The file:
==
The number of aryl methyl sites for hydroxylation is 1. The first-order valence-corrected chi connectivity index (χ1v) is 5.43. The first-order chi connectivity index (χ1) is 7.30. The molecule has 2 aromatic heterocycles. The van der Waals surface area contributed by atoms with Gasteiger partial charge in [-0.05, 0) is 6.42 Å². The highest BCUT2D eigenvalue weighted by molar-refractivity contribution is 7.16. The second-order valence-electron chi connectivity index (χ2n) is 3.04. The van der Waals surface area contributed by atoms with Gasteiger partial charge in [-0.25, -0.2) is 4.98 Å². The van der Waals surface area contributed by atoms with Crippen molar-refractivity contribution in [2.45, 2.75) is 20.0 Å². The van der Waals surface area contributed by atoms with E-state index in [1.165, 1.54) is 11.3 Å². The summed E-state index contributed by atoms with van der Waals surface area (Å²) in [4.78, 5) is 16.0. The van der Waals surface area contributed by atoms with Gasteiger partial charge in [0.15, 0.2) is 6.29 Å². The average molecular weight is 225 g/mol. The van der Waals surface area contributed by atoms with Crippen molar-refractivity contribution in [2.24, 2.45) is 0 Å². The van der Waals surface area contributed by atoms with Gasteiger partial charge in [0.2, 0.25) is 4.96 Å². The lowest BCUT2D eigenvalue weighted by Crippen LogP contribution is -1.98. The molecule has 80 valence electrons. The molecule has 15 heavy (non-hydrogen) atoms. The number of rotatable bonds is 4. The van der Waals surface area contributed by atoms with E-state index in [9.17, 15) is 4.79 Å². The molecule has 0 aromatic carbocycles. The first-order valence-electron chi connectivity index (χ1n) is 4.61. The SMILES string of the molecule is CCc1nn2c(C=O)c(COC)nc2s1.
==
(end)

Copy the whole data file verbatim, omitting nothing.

The number of aryl methyl sites for hydroxylation is 1. The first-order valence-corrected chi connectivity index (χ1v) is 5.43. The first-order chi connectivity index (χ1) is 7.30. The molecule has 2 aromatic heterocycles. The van der Waals surface area contributed by atoms with Gasteiger partial charge in [-0.05, 0) is 6.42 Å². The highest BCUT2D eigenvalue weighted by molar-refractivity contribution is 7.16. The second-order valence-electron chi connectivity index (χ2n) is 3.04. The van der Waals surface area contributed by atoms with Gasteiger partial charge in [-0.25, -0.2) is 4.98 Å². The van der Waals surface area contributed by atoms with Crippen molar-refractivity contribution in [2.45, 2.75) is 20.0 Å². The van der Waals surface area contributed by atoms with E-state index in [1.165, 1.54) is 11.3 Å². The summed E-state index contributed by atoms with van der Waals surface area (Å²) in [4.78, 5) is 16.0. The van der Waals surface area contributed by atoms with Gasteiger partial charge in [0.15, 0.2) is 6.29 Å². The average molecular weight is 225 g/mol. The van der Waals surface area contributed by atoms with Crippen molar-refractivity contribution in [2.24, 2.45) is 0 Å². The van der Waals surface area contributed by atoms with Gasteiger partial charge in [0.2, 0.25) is 4.96 Å². The lowest BCUT2D eigenvalue weighted by Crippen LogP contribution is -1.98. The molecule has 80 valence electrons. The molecule has 15 heavy (non-hydrogen) atoms. The number of rotatable bonds is 4. The van der Waals surface area contributed by atoms with E-state index in [9.17, 15) is 4.79 Å². The molecule has 0 aromatic carbocycles. The first-order valence-electron chi connectivity index (χ1n) is 4.61. The SMILES string of the molecule is CCc1nn2c(C=O)c(COC)nc2s1.